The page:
Toward the end of February, we moved everything to a wire shelving unit with some grow bulbs we had set up for seed starting. I suppose this defeats the purpose of a windowsill garden, but I honestly didn’t see a huge difference between growth when we provided a UV bulb on the windowsill, and growth strictly under grow lights. I've since moved most of the plants back to the windowsill, as the days get longer and the sun gets stronger.
I’m not sure our windowsill is sunny enough for starting plants in winter – with short days and weak sun. In the future, we’ll hopefully be working with some older plants, and we won’t be trying to start young, needy plants during the shortest, coldest days of the year. If you’re planning to start a windowsill garden, I wouldn’t advise starting in January!
Our spider plant, for example, did great on the windowsill and put off a few more flowering stalks with baby spider plants on the end. So, I think a more mature plant would survive the shortest winter days, even if it didn’t do a ton of growing, but a young plant just can’t quite get moving in the weak sun.
Here’s how the individual plants are doing:
The parsley is still thriving:
The cilantro and chives have started to germinate. We planted new cilantro seeds (from a new packet), and these ones are looking better than the last. I put a little soil over the chive seeds, and it seems to help germination (the packet said to sow them on top of the soil, which did not work).
The tom thumb lettuce sprouted after I planted some new seeds, went wild, and I trimmed them back. They grew very scraggly, and I’m not sure what I need to do to get them to grow more compactly. It’s an issue I’ll be working on in our outdoor container garden. It also looks like something might be eating the lettuce leaves (although that might also be decay from sitting in the dirt).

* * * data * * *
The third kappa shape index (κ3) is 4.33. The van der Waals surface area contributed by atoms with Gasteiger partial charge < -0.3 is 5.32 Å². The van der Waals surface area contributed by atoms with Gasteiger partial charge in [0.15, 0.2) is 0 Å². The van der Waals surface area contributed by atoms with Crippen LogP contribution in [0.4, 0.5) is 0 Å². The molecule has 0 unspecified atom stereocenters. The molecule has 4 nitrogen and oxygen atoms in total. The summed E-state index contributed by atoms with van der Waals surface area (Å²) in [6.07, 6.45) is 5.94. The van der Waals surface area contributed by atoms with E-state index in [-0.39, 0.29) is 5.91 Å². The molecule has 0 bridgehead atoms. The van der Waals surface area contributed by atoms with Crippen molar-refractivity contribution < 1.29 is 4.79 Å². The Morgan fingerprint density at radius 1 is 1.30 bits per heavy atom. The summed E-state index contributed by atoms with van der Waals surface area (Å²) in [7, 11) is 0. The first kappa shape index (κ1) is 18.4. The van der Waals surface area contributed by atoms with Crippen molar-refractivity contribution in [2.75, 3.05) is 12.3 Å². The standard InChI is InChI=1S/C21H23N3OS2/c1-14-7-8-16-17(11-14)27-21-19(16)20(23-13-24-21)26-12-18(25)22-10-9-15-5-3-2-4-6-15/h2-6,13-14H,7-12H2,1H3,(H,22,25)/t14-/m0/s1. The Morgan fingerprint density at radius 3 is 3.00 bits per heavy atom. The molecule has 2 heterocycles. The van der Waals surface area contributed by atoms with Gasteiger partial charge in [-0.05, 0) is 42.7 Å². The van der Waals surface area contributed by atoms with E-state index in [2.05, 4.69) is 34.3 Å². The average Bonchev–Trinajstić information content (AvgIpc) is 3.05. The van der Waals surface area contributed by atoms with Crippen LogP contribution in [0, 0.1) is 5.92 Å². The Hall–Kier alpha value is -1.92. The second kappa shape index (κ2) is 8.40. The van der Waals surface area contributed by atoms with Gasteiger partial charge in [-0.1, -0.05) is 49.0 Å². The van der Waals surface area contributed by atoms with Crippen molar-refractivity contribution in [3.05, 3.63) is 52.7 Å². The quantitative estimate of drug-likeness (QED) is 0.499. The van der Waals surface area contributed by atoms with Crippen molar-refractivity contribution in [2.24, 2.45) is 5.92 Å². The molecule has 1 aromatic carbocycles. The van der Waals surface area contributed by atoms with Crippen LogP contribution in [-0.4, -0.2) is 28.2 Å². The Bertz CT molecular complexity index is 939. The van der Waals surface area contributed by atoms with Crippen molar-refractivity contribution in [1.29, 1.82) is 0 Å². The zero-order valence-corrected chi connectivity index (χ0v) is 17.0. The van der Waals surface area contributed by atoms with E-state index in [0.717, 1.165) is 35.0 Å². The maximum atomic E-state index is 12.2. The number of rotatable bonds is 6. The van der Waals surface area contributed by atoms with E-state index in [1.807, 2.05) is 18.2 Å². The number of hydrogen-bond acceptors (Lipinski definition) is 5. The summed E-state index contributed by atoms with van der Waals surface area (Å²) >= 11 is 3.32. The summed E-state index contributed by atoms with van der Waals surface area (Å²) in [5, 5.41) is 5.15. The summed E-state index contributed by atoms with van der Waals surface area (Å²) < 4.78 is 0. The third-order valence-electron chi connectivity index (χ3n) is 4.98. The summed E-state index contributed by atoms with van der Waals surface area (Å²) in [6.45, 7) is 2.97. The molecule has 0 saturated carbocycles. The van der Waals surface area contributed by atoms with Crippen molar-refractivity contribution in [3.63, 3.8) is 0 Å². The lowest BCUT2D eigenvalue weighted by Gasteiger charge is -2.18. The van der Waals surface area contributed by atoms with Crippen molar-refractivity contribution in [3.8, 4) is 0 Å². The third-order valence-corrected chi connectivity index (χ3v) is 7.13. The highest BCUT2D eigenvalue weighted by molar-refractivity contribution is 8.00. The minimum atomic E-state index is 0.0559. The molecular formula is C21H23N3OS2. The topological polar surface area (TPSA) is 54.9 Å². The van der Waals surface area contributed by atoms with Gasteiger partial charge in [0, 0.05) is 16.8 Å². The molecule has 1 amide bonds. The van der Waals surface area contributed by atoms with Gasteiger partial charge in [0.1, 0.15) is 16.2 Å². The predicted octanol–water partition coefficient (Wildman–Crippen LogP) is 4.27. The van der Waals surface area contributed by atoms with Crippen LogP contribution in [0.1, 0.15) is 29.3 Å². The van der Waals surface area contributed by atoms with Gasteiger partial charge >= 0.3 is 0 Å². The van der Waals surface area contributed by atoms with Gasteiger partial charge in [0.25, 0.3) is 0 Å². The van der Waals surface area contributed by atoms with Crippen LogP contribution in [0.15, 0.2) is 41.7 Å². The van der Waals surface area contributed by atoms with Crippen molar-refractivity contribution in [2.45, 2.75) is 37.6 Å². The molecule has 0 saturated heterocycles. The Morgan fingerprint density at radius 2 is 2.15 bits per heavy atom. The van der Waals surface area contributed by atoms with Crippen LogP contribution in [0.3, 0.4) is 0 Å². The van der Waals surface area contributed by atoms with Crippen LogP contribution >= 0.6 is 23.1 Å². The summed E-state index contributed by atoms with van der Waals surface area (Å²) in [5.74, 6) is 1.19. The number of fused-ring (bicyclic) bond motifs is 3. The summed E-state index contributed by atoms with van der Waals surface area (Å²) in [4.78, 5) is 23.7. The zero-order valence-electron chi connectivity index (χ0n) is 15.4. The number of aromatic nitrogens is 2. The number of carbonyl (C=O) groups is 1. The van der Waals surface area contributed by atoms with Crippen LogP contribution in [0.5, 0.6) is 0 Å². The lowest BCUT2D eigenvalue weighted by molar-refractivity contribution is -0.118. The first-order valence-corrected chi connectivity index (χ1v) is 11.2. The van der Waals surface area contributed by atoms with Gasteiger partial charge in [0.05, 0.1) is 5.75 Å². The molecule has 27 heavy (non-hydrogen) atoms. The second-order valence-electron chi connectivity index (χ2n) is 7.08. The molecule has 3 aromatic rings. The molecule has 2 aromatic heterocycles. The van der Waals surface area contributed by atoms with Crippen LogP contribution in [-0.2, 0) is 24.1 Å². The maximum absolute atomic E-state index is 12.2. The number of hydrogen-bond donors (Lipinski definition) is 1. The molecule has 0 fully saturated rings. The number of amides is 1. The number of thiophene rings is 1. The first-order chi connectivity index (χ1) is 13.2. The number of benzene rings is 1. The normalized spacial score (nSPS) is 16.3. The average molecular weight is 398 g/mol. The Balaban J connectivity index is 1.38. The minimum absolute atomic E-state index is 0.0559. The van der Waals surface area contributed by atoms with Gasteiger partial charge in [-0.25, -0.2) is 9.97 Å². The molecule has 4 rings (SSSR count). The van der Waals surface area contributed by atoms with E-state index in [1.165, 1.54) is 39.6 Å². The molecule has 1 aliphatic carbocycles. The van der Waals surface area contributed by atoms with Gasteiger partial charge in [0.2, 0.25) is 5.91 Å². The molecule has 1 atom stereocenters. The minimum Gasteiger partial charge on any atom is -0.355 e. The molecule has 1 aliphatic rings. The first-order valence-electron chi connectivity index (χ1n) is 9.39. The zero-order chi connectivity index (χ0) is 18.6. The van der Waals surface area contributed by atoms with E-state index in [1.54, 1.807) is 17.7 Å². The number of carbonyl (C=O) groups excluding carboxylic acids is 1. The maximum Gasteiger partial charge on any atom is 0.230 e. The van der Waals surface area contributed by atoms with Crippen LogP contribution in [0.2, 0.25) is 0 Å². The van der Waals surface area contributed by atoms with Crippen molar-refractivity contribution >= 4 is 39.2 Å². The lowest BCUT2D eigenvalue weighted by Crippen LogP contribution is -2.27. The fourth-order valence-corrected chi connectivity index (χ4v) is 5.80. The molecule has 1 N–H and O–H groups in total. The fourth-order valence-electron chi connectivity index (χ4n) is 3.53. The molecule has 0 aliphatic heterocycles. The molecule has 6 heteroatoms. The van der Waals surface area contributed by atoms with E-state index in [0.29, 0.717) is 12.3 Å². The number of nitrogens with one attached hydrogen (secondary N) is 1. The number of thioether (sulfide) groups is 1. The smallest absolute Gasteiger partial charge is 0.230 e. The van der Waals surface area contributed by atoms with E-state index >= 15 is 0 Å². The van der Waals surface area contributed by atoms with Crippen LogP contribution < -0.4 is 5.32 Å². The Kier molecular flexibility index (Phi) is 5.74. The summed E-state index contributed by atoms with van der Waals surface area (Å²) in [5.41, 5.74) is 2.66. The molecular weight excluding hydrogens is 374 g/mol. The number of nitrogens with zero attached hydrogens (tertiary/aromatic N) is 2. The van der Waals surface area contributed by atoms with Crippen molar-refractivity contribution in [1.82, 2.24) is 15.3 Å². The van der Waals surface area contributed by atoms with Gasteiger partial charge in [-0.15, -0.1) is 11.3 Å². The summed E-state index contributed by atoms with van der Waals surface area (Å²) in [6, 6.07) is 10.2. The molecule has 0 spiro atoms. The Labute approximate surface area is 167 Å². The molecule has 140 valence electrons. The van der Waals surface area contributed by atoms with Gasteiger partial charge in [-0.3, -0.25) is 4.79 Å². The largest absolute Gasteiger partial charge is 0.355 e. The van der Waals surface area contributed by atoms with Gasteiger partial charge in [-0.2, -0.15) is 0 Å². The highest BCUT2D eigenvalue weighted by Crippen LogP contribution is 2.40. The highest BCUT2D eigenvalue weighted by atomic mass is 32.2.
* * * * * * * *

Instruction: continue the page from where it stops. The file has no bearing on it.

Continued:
The microgreens and other sprouts continued to do about the same – I harvested some of them, and the rest are doing fine. We’ll be eating the last of these soon; I don’t plan to include sprouts in the outdoor garden.
Our swiss chard is really starting to look good. Although still tiny, it has begun to produce more leaves on a regular basis. The plants are only a few inches tall, probably because of the small pot they are in (a 6 inch pot). I’m considering just transplanting it outside in a larger pot, rather than starting over, but I need to do a bit more research (it might just bolt more quickly).
So what did we learn from this experience? Next week, I’ll talk about our lessons from windowsill gardening. Most importantly, I learned that I don’t have a black thumb, as previously thought – I’m just not sure that I have a green thumb yet either!
Soon, I’m going to focus a lot on our garden plans for the spring and summer. With the super warm weather we’ve been having, I might be starting things outdoors a month sooner than anticipated! I’ll discuss our containers, space, seeds, soil, budget, and progress so far. Look for those posts the week of March 26th!
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